Unknown silks and a Mexican bird

Recently we were staying with my in-laws where one of the challenges was finding a way for my mother-in-law, a keen needlewoman, to embroider with one hand as her left arm has been fitted with some impressive looking metal scaffolding following a fall. We took my Lowery stand to see whether that would work. Unfortunately it didn’t, or at least not with the embroidery she was working on before the fall. If anyone has any ideas, or experience with this sort of problem, I’d be grateful for your suggestions.

There were some more successful stitch-related moments during our stay, however (quite apart from a good bit of work on the Shisha Mini) – my MIL had been given a box of cones of silk which she said I could have if they were of any use to me. She hadn’t been told what brand the silks were, or what type, or what they had originally been used for. They certainly have a lovely sheen, and the blue-purple-green end of the box immediately made me think of peacocks. I haven’t had a close look at them yet so don’t know whether they are all the same weight/thickness, or even if they are all silk (I have my suspicions about the light blue, which looks like cotton), but aren’t they a pretty collection?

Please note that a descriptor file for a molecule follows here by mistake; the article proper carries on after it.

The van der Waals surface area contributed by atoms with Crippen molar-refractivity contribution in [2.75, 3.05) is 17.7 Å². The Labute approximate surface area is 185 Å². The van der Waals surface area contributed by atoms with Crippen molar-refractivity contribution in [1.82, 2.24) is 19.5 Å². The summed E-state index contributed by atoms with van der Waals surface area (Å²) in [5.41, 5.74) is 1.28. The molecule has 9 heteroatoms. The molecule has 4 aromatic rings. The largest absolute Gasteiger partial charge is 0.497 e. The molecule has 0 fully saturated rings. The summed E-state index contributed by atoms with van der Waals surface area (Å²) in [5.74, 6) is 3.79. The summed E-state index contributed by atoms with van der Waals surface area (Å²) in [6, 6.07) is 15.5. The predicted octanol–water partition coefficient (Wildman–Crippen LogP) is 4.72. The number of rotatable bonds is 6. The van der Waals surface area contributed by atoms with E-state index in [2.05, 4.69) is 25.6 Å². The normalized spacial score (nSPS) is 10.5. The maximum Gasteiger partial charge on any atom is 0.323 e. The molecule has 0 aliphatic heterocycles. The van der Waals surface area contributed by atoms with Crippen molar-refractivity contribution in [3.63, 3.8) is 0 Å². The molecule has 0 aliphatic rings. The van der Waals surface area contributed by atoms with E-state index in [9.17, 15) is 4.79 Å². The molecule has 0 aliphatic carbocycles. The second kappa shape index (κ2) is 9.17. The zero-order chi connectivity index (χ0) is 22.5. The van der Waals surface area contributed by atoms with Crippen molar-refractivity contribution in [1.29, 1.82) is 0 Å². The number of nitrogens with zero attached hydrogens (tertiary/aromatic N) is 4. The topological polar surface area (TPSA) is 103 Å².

A box of unknown silks

Whether it was thinking of peacocks, or whether I was just looking at their kitchen in more detail now that I was doing the cooking, I suddenly noticed a print that has been there for as long as I’ve visited the house, but which so far had been no more than rather colourful background noise. MIL told me that it came from Mexico and had been a present to herself. With its bold lines and colours it struck me as particularly suitable for embroidery, so I asked if I could copy it. We couldn’t find any tracing paper, but some grease-proof baking parchment did the trick. It’s rather thicker than tracing paper so I couldn’t go for absolute accuracy, but then that didn’t matter particularly as I don’t intend to create an exact copy. When we got home I scanned the drawing and started cleaning it up; it’ll need quite a lot of work, so it won’t be stitched any time soon, but when it does perhaps the silk cones could be incorporated into it – that would be rather appropriate.

A Mexican bird print The Mexican bird tidied up

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